Modern timber construction is nothing short of breathtaking. The wooden arches and unique curves delight even the most creative architects. The scale and perception of a wooden building make it blend in with the decor while still remaining noticeable. The inspiration and the possibility of achieving this type of construction are now trending upward, but who has the knowledge and expertise for these projects? The province of Quebec does, a world leader in mass timber construction.
For the past several years, there’s been increasing talk of a renaissance in timber construction and engineered wood. Quebec has risen to the occasion by specializing in the manufacturing of glulam beams (Glue Laminated Timber) and CLT (Cross-Laminated Timber). Wood structures as a whole have come a long way in the eyes of architects and engineers, according to the US Representative for Wood Construction at QWEB, Eli Gould.
“There has been a big shift in architects’ perceptions of mass timber and offsite wood prefab. A few years ago, our seminars were more focused on ‘why wood’ whereas now, it’s all about ‘how.’ Even though the architectural community is onboard for the embodied carbon and aesthetics, we still have a lot of work ahead of us to educate engineers and contractors.”
So why does the architecture community still hesitate to fully embrace mass timber construction? Gould understands it to be a matter of price but feels this will undoubtedly change in the coming years. “There is a perception of higher cost, and while this may be true at times, the reality is that when we optimize the design and account for the benefits, the wood option is often more competitive than it is given credit for.”
What’s Special About Quebec’s Mass Timber?
Experience, knowledge, and technology are the reasons why mass timber from Quebec should be trusted and considered by architects for their projects. The province is rife with university faculties and companies who have developed and worked within the wood construction and mass timber field for decades. This know-how is sought after for several reasons.
Materials are perhaps more expensive at the beginning, but because the design and engineering are tailored to each project, there’s a payback in terms of construction simplification and time saved. Construction becomes more like assembly, as parts are delivered to a site in as few deliveries as possible thanks to prefabrication. The site itself requires less clearing and smaller foundations because the material is lighter.
The prefabrication saves time, sites are cleaner, and fewer employees are needed for the project. This is made possible with the detailed preparation and construction knowledge of those in the industry. In addition, the environmental benefits should not be ignored: carbon sequestration, low greenhouse emissions during manufacturing, as well as recyclability. Wood construction is versatile in terms of soils and site choice as well, as Eli Gould points out, “In some situations, the lightweight structure can change foundation design so much that it makes new building types possible on poor soils or brownfields, which is really exciting from an urban renewal standpoint, too.”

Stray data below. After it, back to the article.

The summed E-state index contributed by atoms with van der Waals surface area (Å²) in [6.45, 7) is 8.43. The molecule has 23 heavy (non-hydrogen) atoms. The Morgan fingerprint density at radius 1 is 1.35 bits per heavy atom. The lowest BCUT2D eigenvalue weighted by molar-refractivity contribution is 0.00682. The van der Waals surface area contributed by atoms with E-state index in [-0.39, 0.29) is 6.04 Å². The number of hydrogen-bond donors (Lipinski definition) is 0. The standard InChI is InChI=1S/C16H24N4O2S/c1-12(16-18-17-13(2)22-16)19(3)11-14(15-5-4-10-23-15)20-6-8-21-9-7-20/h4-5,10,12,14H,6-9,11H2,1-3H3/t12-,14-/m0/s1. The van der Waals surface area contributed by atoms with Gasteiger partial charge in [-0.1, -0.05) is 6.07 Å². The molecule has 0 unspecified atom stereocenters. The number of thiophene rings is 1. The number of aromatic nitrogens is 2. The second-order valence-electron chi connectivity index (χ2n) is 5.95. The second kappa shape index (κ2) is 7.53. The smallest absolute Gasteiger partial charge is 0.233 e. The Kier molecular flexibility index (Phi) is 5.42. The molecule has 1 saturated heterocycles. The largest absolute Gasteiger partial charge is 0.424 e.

Spotlight on Quebec Companies
Two Quebec companies stand out in the design of residential and commercial buildings in mass timber and exporting their know-how to the United States: Nordic Structures and Art Massif. The architectural technology developed by these Quebec companies has attracted the attention of several large-scale projects, specifically with organizations working in the field of education.
Art Massif is currently working on a project which will use glulam beams in Burr and Burton Academy’s new Founders Hall, a visionary new academic building. “For the last 15 years, the government of Quebec has introduced legislation favorable to wood construction so we can develop our products and expertise to become a North American leader in the field,” says Genevieve Constancis, CEO of Art Massif.
Nordic Structures is well-known for its collaboration on large-scale projects in the USA. Their CLT and glulam products can be seen on numerous buildings such as the NHL’s Buffalo Sabres training facility, the Harbor Center, and Michigan State University’s STEM teaching and learning centre. For Marie de Guire at Nordic Structures, the resource makes the difference:
“Nordic Structures’ glulam and CLT are unquestionably unique, both in their appearance and for their exceptional mechanical and environmental properties. Our Enviro-Lam technology optimizes the use of black spruce trees from the boreal forest. Sustainably harvested at maturity, they boast superior mechanical resistance due to the harsh northern climate they grow in.”
For more information about mass timber or Quebec’s manufacturers and products, visit the Quebec Wood Export Bureau.